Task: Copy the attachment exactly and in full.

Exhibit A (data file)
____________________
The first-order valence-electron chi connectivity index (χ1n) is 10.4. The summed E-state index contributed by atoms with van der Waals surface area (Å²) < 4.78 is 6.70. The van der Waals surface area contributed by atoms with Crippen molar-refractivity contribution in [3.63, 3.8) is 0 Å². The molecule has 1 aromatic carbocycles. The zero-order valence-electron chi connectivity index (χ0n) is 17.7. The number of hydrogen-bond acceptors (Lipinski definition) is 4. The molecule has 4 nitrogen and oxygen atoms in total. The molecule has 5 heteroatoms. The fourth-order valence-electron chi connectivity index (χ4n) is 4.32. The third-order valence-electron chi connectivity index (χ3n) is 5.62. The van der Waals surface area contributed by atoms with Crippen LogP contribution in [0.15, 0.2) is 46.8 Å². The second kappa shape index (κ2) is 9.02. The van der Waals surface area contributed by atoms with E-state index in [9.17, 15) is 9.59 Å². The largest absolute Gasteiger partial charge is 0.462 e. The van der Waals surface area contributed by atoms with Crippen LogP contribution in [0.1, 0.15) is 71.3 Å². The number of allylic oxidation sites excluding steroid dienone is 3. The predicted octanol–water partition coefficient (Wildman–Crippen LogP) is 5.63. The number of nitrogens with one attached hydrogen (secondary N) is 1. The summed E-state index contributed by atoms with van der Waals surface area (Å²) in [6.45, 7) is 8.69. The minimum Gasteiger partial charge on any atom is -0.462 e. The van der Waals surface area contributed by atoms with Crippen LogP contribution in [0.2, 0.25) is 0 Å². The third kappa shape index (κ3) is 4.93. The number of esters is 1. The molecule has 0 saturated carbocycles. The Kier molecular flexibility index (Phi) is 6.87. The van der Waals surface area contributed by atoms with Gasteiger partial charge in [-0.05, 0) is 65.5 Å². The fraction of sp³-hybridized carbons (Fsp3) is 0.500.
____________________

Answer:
The first-order valence-electron chi connectivity index (χ1n) is 10.4. The summed E-state index contributed by atoms with van der Waals surface area (Å²) < 4.78 is 6.70. The van der Waals surface area contributed by atoms with Crippen molar-refractivity contribution in [3.63, 3.8) is 0 Å². The molecule has 1 aromatic carbocycles. The zero-order valence-electron chi connectivity index (χ0n) is 17.7. The number of hydrogen-bond acceptors (Lipinski definition) is 4. The molecule has 4 nitrogen and oxygen atoms in total. The molecule has 5 heteroatoms. The fourth-order valence-electron chi connectivity index (χ4n) is 4.32. The third-order valence-electron chi connectivity index (χ3n) is 5.62. The van der Waals surface area contributed by atoms with Crippen LogP contribution in [0.15, 0.2) is 46.8 Å². The second kappa shape index (κ2) is 9.02. The van der Waals surface area contributed by atoms with E-state index in [9.17, 15) is 9.59 Å². The largest absolute Gasteiger partial charge is 0.462 e. The van der Waals surface area contributed by atoms with Crippen LogP contribution in [0.1, 0.15) is 71.3 Å². The number of allylic oxidation sites excluding steroid dienone is 3. The predicted octanol–water partition coefficient (Wildman–Crippen LogP) is 5.63. The number of nitrogens with one attached hydrogen (secondary N) is 1. The summed E-state index contributed by atoms with van der Waals surface area (Å²) in [6.45, 7) is 8.69. The minimum Gasteiger partial charge on any atom is -0.462 e. The van der Waals surface area contributed by atoms with Crippen LogP contribution in [0.2, 0.25) is 0 Å². The third kappa shape index (κ3) is 4.93. The number of esters is 1. The molecule has 0 saturated carbocycles. The Kier molecular flexibility index (Phi) is 6.87. The van der Waals surface area contributed by atoms with Gasteiger partial charge in [-0.05, 0) is 65.5 Å². The fraction of sp³-hybridized carbons (Fsp3) is 0.500.